Commission OKs request for HAMER team

The Nicholas County Commission on Tuesday, Oct. 21, approved the establishment of a county Hazardous Materials Emergency Response (HAMER) team.

The Commission also authorized the Nicholas County Parks and Recreation Commission to apply for a federal grant to upgrade the swimming pool at Nicholas County Veterans Memorial Park, heard an update on a fundraising effort to raise money for a feasibility study for a proposed outlet mall in downtown Richwood, approved the closing of a street in the Muddlety area, authorized a grant resolution for the Circuit Clerk’s office and reappointed several individuals to commissions.

HAMER Team request
Mike Judy, director of the Nicholas County Homeland Security and Emergency Management, came before the Commission to request permission to establish a Hazardous Materials Emergency Response (HAMER) team for the county.

The (HAMER) team would respond to chemical spills which occur in the county. Judy said that with a large number of chemical trucks traveling on  U.S. Route 19 and to a lesser extent other roadways in the county, it was felt by the Nicholas County Local Emergency Planning Commission (LEPC) that there is the strong likelihood that such a spill could happen in the county. He said the closest HAMER team is in Beckley which is a slower response time.

Judy said local emergency responders are only trained at this point to respond to gasoline spills but not chemicals.

The necessary training and equipment will be paid for out of the Homeland Security and Emergency Management budget.

 

 

 

Horse Ring and Fair issues addressed by Park Board

The Nicholas County Board of Parks and Recreation Commission on Thursday evening, Oct. 23, heard a request from a county organization to lease the horse arena at the park.

The Commission also reduced the user fee agreement of the Nicholas County Fair for use of the park for the current year and heard an update on the Master Plan developed for the park.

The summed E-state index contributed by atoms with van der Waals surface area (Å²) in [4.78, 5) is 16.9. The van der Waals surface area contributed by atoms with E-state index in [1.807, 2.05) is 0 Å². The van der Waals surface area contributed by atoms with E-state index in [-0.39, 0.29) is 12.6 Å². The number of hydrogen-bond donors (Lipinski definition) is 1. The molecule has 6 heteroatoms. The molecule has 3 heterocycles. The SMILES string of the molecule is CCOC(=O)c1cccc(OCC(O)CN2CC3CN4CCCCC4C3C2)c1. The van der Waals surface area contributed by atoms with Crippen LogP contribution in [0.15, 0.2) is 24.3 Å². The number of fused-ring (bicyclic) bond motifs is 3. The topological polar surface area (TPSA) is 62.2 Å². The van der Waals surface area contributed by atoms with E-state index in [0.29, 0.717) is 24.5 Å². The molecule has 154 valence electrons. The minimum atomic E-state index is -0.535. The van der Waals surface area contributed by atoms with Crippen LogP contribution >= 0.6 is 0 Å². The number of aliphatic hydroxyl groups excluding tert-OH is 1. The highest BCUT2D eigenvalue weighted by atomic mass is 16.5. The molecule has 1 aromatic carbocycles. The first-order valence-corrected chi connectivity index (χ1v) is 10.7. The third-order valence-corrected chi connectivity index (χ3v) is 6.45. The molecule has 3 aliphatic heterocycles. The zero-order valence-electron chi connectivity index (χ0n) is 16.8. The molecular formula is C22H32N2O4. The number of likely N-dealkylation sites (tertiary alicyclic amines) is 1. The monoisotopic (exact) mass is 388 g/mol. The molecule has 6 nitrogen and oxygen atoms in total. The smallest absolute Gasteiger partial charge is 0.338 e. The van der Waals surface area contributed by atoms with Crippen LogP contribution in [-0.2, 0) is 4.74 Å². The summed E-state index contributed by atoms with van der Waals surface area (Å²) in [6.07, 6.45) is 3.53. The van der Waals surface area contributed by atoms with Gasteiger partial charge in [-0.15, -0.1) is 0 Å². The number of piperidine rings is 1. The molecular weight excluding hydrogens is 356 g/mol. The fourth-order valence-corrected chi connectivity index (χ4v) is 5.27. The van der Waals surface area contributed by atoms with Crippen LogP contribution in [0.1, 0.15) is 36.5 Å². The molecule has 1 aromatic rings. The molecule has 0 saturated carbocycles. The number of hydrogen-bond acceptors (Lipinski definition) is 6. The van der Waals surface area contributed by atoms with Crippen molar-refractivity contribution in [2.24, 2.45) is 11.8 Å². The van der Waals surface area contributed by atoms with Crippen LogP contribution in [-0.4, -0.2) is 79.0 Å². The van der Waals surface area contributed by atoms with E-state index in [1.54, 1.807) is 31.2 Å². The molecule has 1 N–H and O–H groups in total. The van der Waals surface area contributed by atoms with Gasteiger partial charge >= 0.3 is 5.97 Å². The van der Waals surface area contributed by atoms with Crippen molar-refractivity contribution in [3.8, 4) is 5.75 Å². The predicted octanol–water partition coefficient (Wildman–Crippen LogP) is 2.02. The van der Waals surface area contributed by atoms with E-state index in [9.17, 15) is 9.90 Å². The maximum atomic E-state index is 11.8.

Present for the meeting were Commission President Jaime Antoline, Treasurer Jim Moyer and members Jon LeRose, Jay Nowak, Joey Groves and Andy Jarvis.

Horse ring lease request
Approximately 20 members of the Nicholas County Equestrian Association were in attendance at the meeting to request that their organization be allowed to rent or lease the horse arena located near Pine Lodge below the swimming pool.

A spokesman for the group said they would like to have horse shows perhaps on a monthly basis at the park, which they said could bring in horse owners from all areas of the state which would benefit local motels, restaurants and gas stations.

The group would also like to lease the horse ring to provide a place for the youth of the county to learn horsemanship and practice and train for competitions.

Park Executive Assistant Sally Stover advised the group that electricity had recently been restored for the horse ring.

A spokesman for the Equestrian Association said that the fencing for the ring needs to be replaced and the surface needs some work.

Antoline advised the group that the Commission would have to further discuss the matter before making a decision on the request. She said any user agreement would have to include provisions to make sure the lease doesn’t conflict with other uses of the park, such as the week the entire park is used for the Gauley River Festival or Friday evenings during high school football games.

Association members said they would get together and determine what they would want to be included in their user agreement.